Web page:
Smart Sensors for Wildfire Detection 

Wildfires are growing in intensity and frequency as the climate changes, draining resources for firefighting often early in the season. Traditional methods of fire towers or satellite imaging are not effective until  fires are of substantial size. Air Sciences intern Mikhail Mayers, a computer engineering student at Portland State University, is working with some other students to detect smaller fires sooner. 

About 10 cm in diameter, the unobtrusive housing can accommodate multiple sensors for wildfire detection or other applications.

Mikhail’s team is developing an answer to these challenges: low-cost, wholly autonomous “smart” wildfire sensors for remote areas. About the size of a brown baseball, the sensor housing is mounted to a tree and deployed at a density of four units per acre. Solar power and an LTE cellular connection to an Amazon Web Services (AWS) server help deliver the data from remote areas to stakeholders. In cases where cellular coverage is spotty, integrated mesh networking lets the units bounce signals off one another until a cellular signal is available.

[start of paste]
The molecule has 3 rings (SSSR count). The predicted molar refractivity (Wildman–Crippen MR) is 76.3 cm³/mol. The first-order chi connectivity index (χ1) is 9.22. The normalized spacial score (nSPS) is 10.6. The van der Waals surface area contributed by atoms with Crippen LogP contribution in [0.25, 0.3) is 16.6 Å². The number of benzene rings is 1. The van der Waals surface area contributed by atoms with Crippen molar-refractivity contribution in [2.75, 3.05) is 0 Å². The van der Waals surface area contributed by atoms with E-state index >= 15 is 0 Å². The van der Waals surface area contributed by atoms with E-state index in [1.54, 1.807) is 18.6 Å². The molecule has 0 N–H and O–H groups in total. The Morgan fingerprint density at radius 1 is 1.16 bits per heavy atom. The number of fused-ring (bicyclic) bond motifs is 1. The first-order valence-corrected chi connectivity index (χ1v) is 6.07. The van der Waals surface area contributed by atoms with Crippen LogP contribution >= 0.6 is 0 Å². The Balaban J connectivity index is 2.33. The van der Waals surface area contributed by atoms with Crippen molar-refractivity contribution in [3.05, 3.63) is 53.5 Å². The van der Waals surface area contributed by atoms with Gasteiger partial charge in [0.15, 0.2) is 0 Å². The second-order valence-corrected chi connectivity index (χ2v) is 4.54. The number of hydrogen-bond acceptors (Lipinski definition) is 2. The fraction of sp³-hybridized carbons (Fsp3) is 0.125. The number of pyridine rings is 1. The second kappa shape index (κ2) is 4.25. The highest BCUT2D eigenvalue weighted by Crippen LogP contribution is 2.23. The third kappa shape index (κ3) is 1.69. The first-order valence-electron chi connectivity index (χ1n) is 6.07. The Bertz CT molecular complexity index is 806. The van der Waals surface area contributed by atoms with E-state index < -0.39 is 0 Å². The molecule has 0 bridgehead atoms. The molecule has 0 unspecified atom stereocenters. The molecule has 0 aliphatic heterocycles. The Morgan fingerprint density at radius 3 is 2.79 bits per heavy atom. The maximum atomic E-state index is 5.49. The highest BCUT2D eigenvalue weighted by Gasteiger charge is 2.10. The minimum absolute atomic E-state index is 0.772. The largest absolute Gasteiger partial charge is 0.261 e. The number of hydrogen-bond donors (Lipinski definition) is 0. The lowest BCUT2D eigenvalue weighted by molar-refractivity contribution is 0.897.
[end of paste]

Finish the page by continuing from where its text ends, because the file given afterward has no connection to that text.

A number of sensors can be integrated, but right now the team is using sensors to detect temperature, ultra-low frequencies of light emitted by wildfire, and high concentrations of volatile organic compounds. Mikhail works primarily on the hardware, but one team member is a large data programmer with the vision of feeding data into a machine learning algorithm to detect patterns. Patent pending!


For information about the team and the InventOR Collegiate Challenge (their segment starts at 5:15):

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